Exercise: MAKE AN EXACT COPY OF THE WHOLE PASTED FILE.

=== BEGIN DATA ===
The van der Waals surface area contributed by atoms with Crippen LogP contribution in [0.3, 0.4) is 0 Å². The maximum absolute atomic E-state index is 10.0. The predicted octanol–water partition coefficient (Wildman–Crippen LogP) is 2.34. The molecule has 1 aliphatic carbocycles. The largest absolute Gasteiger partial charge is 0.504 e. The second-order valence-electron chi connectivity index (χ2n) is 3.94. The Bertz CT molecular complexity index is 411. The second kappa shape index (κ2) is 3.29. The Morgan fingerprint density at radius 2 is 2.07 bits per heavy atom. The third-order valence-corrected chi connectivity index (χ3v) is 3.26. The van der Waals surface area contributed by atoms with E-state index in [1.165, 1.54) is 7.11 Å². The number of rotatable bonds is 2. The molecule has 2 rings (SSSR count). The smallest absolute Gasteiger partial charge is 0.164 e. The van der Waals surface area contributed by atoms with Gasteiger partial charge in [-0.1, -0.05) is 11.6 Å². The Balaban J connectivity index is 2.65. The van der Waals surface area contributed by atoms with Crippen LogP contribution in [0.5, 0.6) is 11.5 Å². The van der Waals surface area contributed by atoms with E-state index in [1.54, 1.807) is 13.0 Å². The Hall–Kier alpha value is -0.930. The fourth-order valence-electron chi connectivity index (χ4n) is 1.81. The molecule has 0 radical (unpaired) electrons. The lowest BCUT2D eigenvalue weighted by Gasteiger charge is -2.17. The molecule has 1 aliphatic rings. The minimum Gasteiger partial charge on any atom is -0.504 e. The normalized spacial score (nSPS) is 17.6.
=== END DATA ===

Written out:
The van der Waals surface area contributed by atoms with Crippen LogP contribution in [0.3, 0.4) is 0 Å². The maximum absolute atomic E-state index is 10.0. The predicted octanol–water partition coefficient (Wildman–Crippen LogP) is 2.34. The molecule has 1 aliphatic carbocycles. The largest absolute Gasteiger partial charge is 0.504 e. The second-order valence-electron chi connectivity index (χ2n) is 3.94. The Bertz CT molecular complexity index is 411. The second kappa shape index (κ2) is 3.29. The Morgan fingerprint density at radius 2 is 2.07 bits per heavy atom. The third-order valence-corrected chi connectivity index (χ3v) is 3.26. The van der Waals surface area contributed by atoms with E-state index in [1.165, 1.54) is 7.11 Å². The number of rotatable bonds is 2. The molecule has 2 rings (SSSR count). The smallest absolute Gasteiger partial charge is 0.164 e. The van der Waals surface area contributed by atoms with Gasteiger partial charge in [-0.1, -0.05) is 11.6 Å². The Balaban J connectivity index is 2.65. The van der Waals surface area contributed by atoms with Crippen LogP contribution in [0.5, 0.6) is 11.5 Å². The van der Waals surface area contributed by atoms with E-state index in [1.54, 1.807) is 13.0 Å². The Hall–Kier alpha value is -0.930. The fourth-order valence-electron chi connectivity index (χ4n) is 1.81. The molecule has 0 radical (unpaired) electrons. The lowest BCUT2D eigenvalue weighted by Gasteiger charge is -2.17. The molecule has 1 aliphatic rings. The minimum Gasteiger partial charge on any atom is -0.504 e. The normalized spacial score (nSPS) is 17.6.